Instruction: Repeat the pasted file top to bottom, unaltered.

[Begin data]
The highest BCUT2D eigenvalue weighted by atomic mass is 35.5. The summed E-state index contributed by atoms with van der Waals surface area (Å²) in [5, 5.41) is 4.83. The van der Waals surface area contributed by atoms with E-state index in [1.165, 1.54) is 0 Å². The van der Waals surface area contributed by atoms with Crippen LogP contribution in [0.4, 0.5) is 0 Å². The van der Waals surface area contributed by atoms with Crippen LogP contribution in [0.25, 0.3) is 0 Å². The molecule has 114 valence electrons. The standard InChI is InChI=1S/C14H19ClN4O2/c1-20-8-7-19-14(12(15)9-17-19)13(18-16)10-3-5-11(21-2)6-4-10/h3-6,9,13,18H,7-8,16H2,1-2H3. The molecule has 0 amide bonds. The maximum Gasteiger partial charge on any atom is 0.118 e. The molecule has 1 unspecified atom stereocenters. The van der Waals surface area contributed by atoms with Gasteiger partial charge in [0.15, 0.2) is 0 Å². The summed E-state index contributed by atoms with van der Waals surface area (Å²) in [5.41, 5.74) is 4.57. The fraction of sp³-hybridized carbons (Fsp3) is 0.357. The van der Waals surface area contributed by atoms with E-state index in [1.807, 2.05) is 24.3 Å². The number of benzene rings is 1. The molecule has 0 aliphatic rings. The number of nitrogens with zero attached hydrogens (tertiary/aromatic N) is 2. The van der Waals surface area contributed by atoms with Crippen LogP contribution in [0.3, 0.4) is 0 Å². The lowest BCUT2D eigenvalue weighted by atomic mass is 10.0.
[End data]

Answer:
The highest BCUT2D eigenvalue weighted by atomic mass is 35.5. The summed E-state index contributed by atoms with van der Waals surface area (Å²) in [5, 5.41) is 4.83. The van der Waals surface area contributed by atoms with E-state index in [1.165, 1.54) is 0 Å². The van der Waals surface area contributed by atoms with Crippen LogP contribution in [0.4, 0.5) is 0 Å². The van der Waals surface area contributed by atoms with Crippen LogP contribution in [0.25, 0.3) is 0 Å². The molecule has 114 valence electrons. The standard InChI is InChI=1S/C14H19ClN4O2/c1-20-8-7-19-14(12(15)9-17-19)13(18-16)10-3-5-11(21-2)6-4-10/h3-6,9,13,18H,7-8,16H2,1-2H3. The molecule has 0 amide bonds. The maximum Gasteiger partial charge on any atom is 0.118 e. The molecule has 1 unspecified atom stereocenters. The van der Waals surface area contributed by atoms with Gasteiger partial charge in [0.15, 0.2) is 0 Å². The summed E-state index contributed by atoms with van der Waals surface area (Å²) in [5.41, 5.74) is 4.57. The fraction of sp³-hybridized carbons (Fsp3) is 0.357. The van der Waals surface area contributed by atoms with E-state index in [1.807, 2.05) is 24.3 Å². The number of benzene rings is 1. The molecule has 0 aliphatic rings. The number of nitrogens with zero attached hydrogens (tertiary/aromatic N) is 2. The van der Waals surface area contributed by atoms with Crippen LogP contribution in [0.3, 0.4) is 0 Å². The lowest BCUT2D eigenvalue weighted by atomic mass is 10.0.